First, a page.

1. Decides within the first few seconds whether to keep reading. So if it isn’t relevant or looks too overwhelming—with lots of grey text and no visual interest—your reader won’t go further.
  2. Doesn’t want to work hard to see if there’s something of interest to him or her.
  3. Gets too much communication. If the spam filter doesn’t filter it out, they’ll attempt to triage it quickly—based on those first two to three seconds. First impressions are everything.
  4. Scans, rather than reads. And does so in this order:
       •  Pictures
       •  Headlines
       •  Subheads and captions
       •  Bulleted lists
       •  Last of all, blocks of text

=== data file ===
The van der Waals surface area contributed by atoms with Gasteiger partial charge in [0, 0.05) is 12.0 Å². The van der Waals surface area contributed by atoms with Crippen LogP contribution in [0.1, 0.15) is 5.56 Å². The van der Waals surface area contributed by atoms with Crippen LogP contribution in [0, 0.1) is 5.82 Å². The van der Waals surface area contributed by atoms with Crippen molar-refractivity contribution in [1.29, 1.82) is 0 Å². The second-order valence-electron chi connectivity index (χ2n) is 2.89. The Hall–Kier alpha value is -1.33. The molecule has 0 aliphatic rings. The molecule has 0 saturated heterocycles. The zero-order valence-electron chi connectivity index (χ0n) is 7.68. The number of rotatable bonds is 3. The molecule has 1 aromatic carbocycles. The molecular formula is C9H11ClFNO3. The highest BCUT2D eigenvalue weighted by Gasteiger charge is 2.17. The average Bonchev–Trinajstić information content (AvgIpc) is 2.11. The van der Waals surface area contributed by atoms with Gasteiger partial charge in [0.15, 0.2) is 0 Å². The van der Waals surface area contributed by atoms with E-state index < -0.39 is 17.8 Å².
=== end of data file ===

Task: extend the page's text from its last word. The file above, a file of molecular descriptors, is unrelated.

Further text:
If you can’t interest them with the first few, they won’t go further.

Today’s e-communication has to get past obstacles to get read. Here are three tips:

  1. Get the reader’s attention and keep them from leaving. Make an offer, offer content they relate to or show a picture the reader will connect with.
  2. Make it easy for them to find what they’re looking for. Don’t bury it inside long paragraphs, but giving them directional signs—like captions, subheads or bulleted lists.
  3. Make a call to action that’s easy to spot. Link to more information, a phone number or an email address.

Remember that when you initiate the communication, it’s up to you to make it interesting enough for the reader to commit time to it. And that begins by knowing how your readers will take in information and what obstacles will prevent them from getting your message.

A Police Department Using Pinterest?